Radiological Safety Traning for Uranium Facilities
Module 104 - Internal Dose Control
· long-term, low-volume air samples that provide an average of the airborne
concentration over a given time;
· short-duration, high-volume air samples taken in the breathing zone of a
worker during work activities likely to generate airborne contamination;
· low-volume (about 2 liters per minute) breathing zone samples from personal
air monitors; and [Note: A liter is approximately the same volume as a quart.
Use the concept of a 2-liter soda bottle to discribe the quantity.]
· continuous air monitors that track airborne contamination levels over time and
can be set to alarm if a specified level is reached.
It is important that air samples represent the actual airborne contamination levels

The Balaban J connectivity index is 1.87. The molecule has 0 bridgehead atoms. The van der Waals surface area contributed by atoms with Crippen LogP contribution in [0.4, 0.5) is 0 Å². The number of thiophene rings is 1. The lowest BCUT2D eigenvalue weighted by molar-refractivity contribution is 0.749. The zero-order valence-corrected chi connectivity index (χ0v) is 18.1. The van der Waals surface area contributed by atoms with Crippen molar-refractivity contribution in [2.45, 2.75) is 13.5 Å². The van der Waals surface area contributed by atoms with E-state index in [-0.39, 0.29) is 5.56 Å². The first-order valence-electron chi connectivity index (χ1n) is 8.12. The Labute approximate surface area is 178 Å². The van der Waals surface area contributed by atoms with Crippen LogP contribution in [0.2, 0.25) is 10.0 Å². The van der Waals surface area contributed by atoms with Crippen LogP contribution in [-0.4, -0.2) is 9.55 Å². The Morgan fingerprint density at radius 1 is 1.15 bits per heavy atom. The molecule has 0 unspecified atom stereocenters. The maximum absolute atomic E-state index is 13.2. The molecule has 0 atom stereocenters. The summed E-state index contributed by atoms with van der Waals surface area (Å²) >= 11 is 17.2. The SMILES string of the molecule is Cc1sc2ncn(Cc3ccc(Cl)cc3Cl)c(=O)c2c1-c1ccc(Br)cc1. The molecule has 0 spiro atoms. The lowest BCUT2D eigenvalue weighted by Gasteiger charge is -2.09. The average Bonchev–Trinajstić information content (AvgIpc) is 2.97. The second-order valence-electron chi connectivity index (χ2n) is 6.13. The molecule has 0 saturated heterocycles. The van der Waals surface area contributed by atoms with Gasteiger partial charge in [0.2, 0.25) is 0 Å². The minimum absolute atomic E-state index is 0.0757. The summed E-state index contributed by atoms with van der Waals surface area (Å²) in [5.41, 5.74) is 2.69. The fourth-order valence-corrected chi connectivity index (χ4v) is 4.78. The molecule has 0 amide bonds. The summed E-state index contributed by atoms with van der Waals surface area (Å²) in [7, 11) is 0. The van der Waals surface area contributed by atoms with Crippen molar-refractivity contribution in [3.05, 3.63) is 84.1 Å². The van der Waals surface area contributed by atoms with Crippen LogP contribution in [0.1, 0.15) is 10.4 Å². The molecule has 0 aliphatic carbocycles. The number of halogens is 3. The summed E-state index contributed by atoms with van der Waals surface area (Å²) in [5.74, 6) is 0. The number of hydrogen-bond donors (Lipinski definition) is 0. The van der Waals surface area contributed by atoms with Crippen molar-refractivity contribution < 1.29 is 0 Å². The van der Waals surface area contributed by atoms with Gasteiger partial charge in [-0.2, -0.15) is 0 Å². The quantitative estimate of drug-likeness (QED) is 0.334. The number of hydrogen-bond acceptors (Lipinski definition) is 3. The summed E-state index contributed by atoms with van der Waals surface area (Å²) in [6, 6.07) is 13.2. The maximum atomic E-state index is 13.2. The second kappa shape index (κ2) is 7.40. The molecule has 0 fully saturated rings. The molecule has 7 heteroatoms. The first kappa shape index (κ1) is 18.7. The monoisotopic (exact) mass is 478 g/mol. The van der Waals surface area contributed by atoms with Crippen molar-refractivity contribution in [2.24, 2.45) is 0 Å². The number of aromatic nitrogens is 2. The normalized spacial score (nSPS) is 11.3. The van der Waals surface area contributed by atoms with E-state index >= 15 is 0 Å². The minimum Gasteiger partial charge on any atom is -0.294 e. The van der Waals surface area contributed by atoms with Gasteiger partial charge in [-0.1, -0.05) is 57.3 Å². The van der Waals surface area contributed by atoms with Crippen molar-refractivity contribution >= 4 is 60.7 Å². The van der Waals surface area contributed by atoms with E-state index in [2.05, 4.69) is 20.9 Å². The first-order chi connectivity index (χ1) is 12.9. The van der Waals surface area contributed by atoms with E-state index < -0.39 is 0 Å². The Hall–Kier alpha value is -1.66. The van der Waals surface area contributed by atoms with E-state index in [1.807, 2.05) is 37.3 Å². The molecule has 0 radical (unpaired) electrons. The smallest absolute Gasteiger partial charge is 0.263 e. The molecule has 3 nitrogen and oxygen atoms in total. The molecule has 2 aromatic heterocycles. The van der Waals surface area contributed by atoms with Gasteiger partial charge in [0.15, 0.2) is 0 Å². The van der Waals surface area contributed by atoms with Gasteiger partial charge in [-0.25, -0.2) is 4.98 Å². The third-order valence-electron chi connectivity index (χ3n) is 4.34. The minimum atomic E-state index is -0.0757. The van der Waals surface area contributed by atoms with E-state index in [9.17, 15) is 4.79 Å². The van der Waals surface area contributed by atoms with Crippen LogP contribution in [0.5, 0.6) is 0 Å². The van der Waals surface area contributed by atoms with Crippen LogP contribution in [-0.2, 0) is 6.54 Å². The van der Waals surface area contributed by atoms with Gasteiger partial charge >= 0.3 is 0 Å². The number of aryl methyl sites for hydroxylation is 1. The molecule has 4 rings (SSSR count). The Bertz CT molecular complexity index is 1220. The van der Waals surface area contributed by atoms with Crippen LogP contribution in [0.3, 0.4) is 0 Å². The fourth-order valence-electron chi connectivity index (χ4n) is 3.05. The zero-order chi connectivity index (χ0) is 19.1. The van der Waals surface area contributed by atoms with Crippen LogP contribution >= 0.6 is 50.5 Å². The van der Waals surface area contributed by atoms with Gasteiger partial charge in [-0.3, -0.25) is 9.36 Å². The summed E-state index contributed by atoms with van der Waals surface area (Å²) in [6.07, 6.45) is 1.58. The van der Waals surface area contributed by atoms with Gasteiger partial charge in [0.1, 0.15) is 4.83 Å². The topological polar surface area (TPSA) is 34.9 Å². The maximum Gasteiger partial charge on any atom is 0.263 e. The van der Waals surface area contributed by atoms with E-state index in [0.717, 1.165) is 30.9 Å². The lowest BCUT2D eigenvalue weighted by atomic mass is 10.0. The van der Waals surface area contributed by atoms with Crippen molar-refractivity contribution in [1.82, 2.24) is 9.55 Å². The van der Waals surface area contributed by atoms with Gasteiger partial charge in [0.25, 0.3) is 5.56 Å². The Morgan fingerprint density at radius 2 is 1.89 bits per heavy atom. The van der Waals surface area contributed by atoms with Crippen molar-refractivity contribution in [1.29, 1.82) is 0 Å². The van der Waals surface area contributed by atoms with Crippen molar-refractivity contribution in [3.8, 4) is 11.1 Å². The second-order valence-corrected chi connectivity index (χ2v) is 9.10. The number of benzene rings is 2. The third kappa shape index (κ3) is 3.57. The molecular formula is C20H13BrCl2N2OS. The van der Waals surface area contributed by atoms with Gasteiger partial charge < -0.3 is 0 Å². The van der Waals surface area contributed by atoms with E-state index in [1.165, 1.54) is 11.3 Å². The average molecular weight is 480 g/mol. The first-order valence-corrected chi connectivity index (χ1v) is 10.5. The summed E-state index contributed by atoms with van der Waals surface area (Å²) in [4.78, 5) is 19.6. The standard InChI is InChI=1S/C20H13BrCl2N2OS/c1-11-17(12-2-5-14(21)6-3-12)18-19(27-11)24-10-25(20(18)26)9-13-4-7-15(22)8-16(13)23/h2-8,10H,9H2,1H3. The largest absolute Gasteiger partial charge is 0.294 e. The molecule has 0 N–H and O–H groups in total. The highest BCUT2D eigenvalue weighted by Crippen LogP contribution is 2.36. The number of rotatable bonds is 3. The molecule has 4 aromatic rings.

breathed by the worker so that accurate intakes may be estimated. Air
monitoring is also used to detect loss of containment. It is important to ensure
sample volumes and methods allow detection of airborne contamination levels
below the level of concern.
Minimization of Contamination Areas
Loose contamination on work surfaces can result in contamination of shoes,
clothing, and skin and thereby result in the potential for tracking of
contamination into uncontrolled areas.
This potent ial can be red uced by:
· minimizing the size and number of contamination areas,
· using disposable work surfaces (such as covering a benchtop with plastic)
when performing work that is likely to generate contamination, and
· promptly decontaminating work surfaces (good housekeeping).